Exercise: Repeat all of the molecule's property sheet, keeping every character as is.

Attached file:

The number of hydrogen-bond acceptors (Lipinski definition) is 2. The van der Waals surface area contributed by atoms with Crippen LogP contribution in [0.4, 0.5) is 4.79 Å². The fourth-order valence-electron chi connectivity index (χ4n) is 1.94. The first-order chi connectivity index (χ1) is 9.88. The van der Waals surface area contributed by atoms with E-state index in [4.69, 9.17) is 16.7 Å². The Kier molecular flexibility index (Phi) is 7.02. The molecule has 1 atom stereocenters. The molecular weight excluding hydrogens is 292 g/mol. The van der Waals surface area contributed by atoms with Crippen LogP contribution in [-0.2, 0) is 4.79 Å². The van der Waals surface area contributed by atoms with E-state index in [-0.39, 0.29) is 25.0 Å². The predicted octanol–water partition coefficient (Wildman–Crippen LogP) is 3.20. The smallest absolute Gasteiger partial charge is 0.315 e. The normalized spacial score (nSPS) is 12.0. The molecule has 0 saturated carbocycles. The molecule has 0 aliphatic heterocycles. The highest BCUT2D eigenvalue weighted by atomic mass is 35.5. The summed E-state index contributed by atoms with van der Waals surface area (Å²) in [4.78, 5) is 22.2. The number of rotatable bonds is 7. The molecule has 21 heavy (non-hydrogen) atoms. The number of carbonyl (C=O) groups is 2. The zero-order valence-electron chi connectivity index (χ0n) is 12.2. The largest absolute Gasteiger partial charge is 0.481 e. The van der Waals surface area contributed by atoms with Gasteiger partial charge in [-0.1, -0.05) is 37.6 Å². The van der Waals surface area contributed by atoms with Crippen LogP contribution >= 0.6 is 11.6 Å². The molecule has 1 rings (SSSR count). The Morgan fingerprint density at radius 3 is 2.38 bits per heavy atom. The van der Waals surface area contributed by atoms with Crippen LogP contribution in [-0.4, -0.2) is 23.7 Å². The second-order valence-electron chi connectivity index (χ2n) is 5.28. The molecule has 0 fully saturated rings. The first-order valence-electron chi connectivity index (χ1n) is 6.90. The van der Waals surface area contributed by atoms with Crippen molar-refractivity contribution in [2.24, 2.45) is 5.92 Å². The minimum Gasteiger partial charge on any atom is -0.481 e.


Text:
The number of hydrogen-bond acceptors (Lipinski definition) is 2. The van der Waals surface area contributed by atoms with Crippen LogP contribution in [0.4, 0.5) is 4.79 Å². The fourth-order valence-electron chi connectivity index (χ4n) is 1.94. The first-order chi connectivity index (χ1) is 9.88. The van der Waals surface area contributed by atoms with E-state index in [4.69, 9.17) is 16.7 Å². The Kier molecular flexibility index (Phi) is 7.02. The molecule has 1 atom stereocenters. The molecular weight excluding hydrogens is 292 g/mol. The van der Waals surface area contributed by atoms with Crippen LogP contribution in [-0.2, 0) is 4.79 Å². The van der Waals surface area contributed by atoms with E-state index in [-0.39, 0.29) is 25.0 Å². The predicted octanol–water partition coefficient (Wildman–Crippen LogP) is 3.20. The smallest absolute Gasteiger partial charge is 0.315 e. The normalized spacial score (nSPS) is 12.0. The molecule has 0 saturated carbocycles. The molecule has 0 aliphatic heterocycles. The highest BCUT2D eigenvalue weighted by atomic mass is 35.5. The summed E-state index contributed by atoms with van der Waals surface area (Å²) in [4.78, 5) is 22.2. The number of rotatable bonds is 7. The molecule has 21 heavy (non-hydrogen) atoms. The number of carbonyl (C=O) groups is 2. The zero-order valence-electron chi connectivity index (χ0n) is 12.2. The largest absolute Gasteiger partial charge is 0.481 e. The van der Waals surface area contributed by atoms with Gasteiger partial charge in [-0.1, -0.05) is 37.6 Å². The van der Waals surface area contributed by atoms with Crippen LogP contribution >= 0.6 is 11.6 Å². The molecule has 1 rings (SSSR count). The Morgan fingerprint density at radius 3 is 2.38 bits per heavy atom. The van der Waals surface area contributed by atoms with Crippen LogP contribution in [-0.4, -0.2) is 23.7 Å². The second-order valence-electron chi connectivity index (χ2n) is 5.28. The molecule has 0 fully saturated rings. The first-order valence-electron chi connectivity index (χ1n) is 6.90. The van der Waals surface area contributed by atoms with Crippen molar-refractivity contribution in [2.24, 2.45) is 5.92 Å². The minimum Gasteiger partial charge on any atom is -0.481 e.